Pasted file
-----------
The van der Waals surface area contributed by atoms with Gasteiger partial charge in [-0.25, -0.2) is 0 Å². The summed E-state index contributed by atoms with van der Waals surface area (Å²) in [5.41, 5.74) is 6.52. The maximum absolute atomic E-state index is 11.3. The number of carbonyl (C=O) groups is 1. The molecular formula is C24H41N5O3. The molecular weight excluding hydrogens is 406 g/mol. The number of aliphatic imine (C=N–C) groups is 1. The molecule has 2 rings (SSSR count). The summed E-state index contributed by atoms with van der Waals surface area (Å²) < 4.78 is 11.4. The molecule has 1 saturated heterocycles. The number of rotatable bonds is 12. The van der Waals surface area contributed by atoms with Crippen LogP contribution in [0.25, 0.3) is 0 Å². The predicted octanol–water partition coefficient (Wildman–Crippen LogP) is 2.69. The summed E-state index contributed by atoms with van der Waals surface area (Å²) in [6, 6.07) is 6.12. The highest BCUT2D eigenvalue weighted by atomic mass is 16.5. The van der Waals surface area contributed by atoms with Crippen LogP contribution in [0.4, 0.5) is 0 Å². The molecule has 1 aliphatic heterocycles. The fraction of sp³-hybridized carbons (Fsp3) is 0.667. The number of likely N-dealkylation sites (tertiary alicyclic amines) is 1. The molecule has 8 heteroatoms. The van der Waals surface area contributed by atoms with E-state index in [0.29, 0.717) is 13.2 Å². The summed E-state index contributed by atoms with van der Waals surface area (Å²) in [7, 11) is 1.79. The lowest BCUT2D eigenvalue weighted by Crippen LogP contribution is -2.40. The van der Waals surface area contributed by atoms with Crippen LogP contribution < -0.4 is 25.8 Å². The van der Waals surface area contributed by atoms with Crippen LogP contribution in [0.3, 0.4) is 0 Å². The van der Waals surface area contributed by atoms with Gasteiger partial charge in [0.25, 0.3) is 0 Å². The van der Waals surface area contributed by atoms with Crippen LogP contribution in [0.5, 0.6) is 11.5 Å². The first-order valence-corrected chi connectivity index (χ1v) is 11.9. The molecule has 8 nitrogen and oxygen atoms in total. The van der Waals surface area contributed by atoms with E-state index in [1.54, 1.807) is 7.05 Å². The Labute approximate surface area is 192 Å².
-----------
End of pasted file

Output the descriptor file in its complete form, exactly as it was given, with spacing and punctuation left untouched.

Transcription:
The van der Waals surface area contributed by atoms with Gasteiger partial charge in [-0.25, -0.2) is 0 Å². The summed E-state index contributed by atoms with van der Waals surface area (Å²) in [5.41, 5.74) is 6.52. The maximum absolute atomic E-state index is 11.3. The number of carbonyl (C=O) groups is 1. The molecular formula is C24H41N5O3. The molecular weight excluding hydrogens is 406 g/mol. The number of aliphatic imine (C=N–C) groups is 1. The molecule has 2 rings (SSSR count). The summed E-state index contributed by atoms with van der Waals surface area (Å²) < 4.78 is 11.4. The molecule has 1 saturated heterocycles. The number of rotatable bonds is 12. The van der Waals surface area contributed by atoms with Crippen LogP contribution in [0.25, 0.3) is 0 Å². The predicted octanol–water partition coefficient (Wildman–Crippen LogP) is 2.69. The summed E-state index contributed by atoms with van der Waals surface area (Å²) in [6, 6.07) is 6.12. The highest BCUT2D eigenvalue weighted by atomic mass is 16.5. The van der Waals surface area contributed by atoms with Crippen LogP contribution in [0.4, 0.5) is 0 Å². The molecule has 1 aliphatic heterocycles. The fraction of sp³-hybridized carbons (Fsp3) is 0.667. The number of likely N-dealkylation sites (tertiary alicyclic amines) is 1. The molecule has 8 heteroatoms. The van der Waals surface area contributed by atoms with E-state index in [0.29, 0.717) is 13.2 Å². The summed E-state index contributed by atoms with van der Waals surface area (Å²) in [7, 11) is 1.79. The lowest BCUT2D eigenvalue weighted by Crippen LogP contribution is -2.40. The van der Waals surface area contributed by atoms with Crippen LogP contribution < -0.4 is 25.8 Å². The van der Waals surface area contributed by atoms with Crippen LogP contribution in [0.3, 0.4) is 0 Å². The van der Waals surface area contributed by atoms with Gasteiger partial charge in [0.25, 0.3) is 0 Å². The van der Waals surface area contributed by atoms with Crippen LogP contribution in [0.5, 0.6) is 11.5 Å². The first-order valence-corrected chi connectivity index (χ1v) is 11.9. The molecule has 8 nitrogen and oxygen atoms in total. The van der Waals surface area contributed by atoms with E-state index in [1.54, 1.807) is 7.05 Å². The Labute approximate surface area is 192 Å².